Transaction Processing Performance Council Launches Benchmark for Hyper-Converged Infrastructure
SAN FRANCISCO, Nov. 1, 2017 -- The Transaction Processing Performance Council (TPC) today announced the immediate availability of TPCx-HCI, the first application system-level benchmark for measuring the performance of hyper-converged infrastructure clusters. TPCx-HCI enables direct comparisons of price and performance between hyper-converged infrastructure platforms, which include hypervisors for virtualized computing, software-defined storage, virtualized networking and commodity servers.
“When compared to legacy solutions, hyper-converged infrastructure promises both simplicity and flexibility,” said Reza Taheri, chairman of the TPCx-HCI committee and principal engineer at VMware. “At the same time, creating a benchmark for hyper-converged systems and all of their integrated components posed a significant challenge. I’m thrilled that some of the best and brightest minds from leading competitor companies in this market segment came together under the umbrella of the TPC, to accomplish a common objective, enabling us to deliver this benchmark in just 7 months.”
Until now, the only available benchmarks for the hyper-converged infrastructure market have been the simple storage-only micro-benchmarks that measure input/output operations per second (IOPS). TPCx-HCI measures the performance of a complex application at the system level, and was crafted in direct response to demand from the user community.
TPCx-HCI stresses the virtualized hardware and software of converged storage, networking, and compute platforms under a demanding database workload, and has two primary unique characteristics:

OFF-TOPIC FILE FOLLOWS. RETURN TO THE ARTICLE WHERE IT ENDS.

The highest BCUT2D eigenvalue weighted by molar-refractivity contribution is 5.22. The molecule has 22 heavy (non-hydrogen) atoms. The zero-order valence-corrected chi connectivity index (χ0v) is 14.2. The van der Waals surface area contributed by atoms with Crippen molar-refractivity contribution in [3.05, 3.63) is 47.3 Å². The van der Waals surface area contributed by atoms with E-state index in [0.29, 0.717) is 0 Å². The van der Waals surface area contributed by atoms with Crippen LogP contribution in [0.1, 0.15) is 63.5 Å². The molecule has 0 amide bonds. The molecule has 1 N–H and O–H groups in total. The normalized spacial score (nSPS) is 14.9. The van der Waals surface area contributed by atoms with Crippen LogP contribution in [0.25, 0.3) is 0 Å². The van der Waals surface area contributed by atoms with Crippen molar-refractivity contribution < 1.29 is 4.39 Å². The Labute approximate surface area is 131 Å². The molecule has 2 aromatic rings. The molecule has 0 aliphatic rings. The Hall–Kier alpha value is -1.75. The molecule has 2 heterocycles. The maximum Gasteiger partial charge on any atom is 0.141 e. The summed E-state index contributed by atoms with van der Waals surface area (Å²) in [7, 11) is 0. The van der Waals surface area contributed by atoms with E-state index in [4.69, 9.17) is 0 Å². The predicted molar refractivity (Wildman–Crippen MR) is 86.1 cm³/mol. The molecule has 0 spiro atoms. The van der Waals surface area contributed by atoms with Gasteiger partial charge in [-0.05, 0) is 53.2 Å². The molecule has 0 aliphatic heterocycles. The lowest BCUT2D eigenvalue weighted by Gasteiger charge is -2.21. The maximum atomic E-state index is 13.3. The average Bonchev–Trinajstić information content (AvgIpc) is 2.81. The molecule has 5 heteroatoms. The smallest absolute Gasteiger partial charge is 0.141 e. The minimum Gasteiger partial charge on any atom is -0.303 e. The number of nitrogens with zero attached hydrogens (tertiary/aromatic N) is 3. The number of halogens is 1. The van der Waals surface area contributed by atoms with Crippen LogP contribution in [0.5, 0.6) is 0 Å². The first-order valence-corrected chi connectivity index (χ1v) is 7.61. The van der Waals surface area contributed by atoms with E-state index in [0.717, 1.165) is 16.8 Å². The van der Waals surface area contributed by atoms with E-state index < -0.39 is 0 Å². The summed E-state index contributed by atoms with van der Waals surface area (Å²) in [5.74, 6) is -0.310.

- The benchmark has an elastic workload that varies the load delivered to each of the virtual machines (VMs) by as much as 16 times, while maintaining a constant load at the cluster level. Sustaining optimal throughput for this elastic workload on a multi-node HCI cluster would typically benefit from frequent migrations of VMs to rebalance the load across nodes. This property measures the efficiency of VM migration as well as the uniformity of access to data from all the nodes.
- In the Data Accessibility test of TPCx-HCI, a node is powered down ungracefully, and the benchmark continues to run on the other nodes. The test sponsor must disclose a throughput graph for this test, demonstrating the impact on performance, as well as report the recovery time to regain resilience.
Additionally, as an “Express” class benchmark, TPCx-HCI is available for download via the TPC’s Web site: http://www.tpc.org/tpcx-hci/default.asp. Organizations interested in contributing to the TPC’s benchmark development process are also encouraged to become members, and additional information is available via the following URL: http://www.tpc.org/information/about/join.asp.
TPC members that contributed to the development of TPCx-HCI include Cisco, DataCore, Dell, HP Enterprise, Huawei, Microsoft, Nutanix, Oracle, Red Hat and VMware.
About the TPC
The TPC is a non-profit corporation founded to define transaction processing and database benchmarks and to disseminate objective, verifiable TPC performance data to the industry. The TPC currently has 21 full members: Actian, Cisco, DataCore Software, Dell, Fujitsu, HP Enterprise, Hitachi, Huawei, IBM, Inspur, Intel, Lenovo, Microsoft, Nutanix, Oracle, Pivotal, Red Hat, SAP, Teradata, TTA and VMware; and three associate members: China Academy of Information and Communications Technology (CAICT), Ideas International, and the University of Coimbra. Further information is available at http://www.tpc.org.